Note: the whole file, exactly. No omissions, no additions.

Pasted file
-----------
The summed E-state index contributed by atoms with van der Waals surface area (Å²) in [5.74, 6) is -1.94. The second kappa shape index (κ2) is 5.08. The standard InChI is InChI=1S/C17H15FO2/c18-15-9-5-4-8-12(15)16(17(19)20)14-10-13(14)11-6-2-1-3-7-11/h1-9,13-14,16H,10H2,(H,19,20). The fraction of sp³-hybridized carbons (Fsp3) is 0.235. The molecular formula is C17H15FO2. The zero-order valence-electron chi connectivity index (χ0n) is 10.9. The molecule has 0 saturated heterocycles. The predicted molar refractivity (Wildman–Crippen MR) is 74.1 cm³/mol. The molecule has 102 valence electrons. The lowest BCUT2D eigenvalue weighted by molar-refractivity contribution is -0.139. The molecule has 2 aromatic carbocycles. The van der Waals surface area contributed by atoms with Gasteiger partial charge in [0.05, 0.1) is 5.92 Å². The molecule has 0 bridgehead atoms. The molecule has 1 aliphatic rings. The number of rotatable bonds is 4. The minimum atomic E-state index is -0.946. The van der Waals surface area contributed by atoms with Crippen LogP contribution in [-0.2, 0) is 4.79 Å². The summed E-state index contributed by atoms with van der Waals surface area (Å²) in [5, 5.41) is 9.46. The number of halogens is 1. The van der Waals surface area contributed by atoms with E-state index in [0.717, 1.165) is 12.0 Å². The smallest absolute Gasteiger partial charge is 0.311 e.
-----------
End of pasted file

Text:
The summed E-state index contributed by atoms with van der Waals surface area (Å²) in [5.74, 6) is -1.94. The second kappa shape index (κ2) is 5.08. The standard InChI is InChI=1S/C17H15FO2/c18-15-9-5-4-8-12(15)16(17(19)20)14-10-13(14)11-6-2-1-3-7-11/h1-9,13-14,16H,10H2,(H,19,20). The fraction of sp³-hybridized carbons (Fsp3) is 0.235. The molecular formula is C17H15FO2. The zero-order valence-electron chi connectivity index (χ0n) is 10.9. The molecule has 0 saturated heterocycles. The predicted molar refractivity (Wildman–Crippen MR) is 74.1 cm³/mol. The molecule has 102 valence electrons. The lowest BCUT2D eigenvalue weighted by molar-refractivity contribution is -0.139. The molecule has 2 aromatic carbocycles. The van der Waals surface area contributed by atoms with Gasteiger partial charge in [0.05, 0.1) is 5.92 Å². The molecule has 0 bridgehead atoms. The molecule has 1 aliphatic rings. The number of rotatable bonds is 4. The minimum atomic E-state index is -0.946. The van der Waals surface area contributed by atoms with Crippen LogP contribution in [-0.2, 0) is 4.79 Å². The summed E-state index contributed by atoms with van der Waals surface area (Å²) in [5, 5.41) is 9.46. The number of halogens is 1. The van der Waals surface area contributed by atoms with E-state index in [0.717, 1.165) is 12.0 Å². The smallest absolute Gasteiger partial charge is 0.311 e.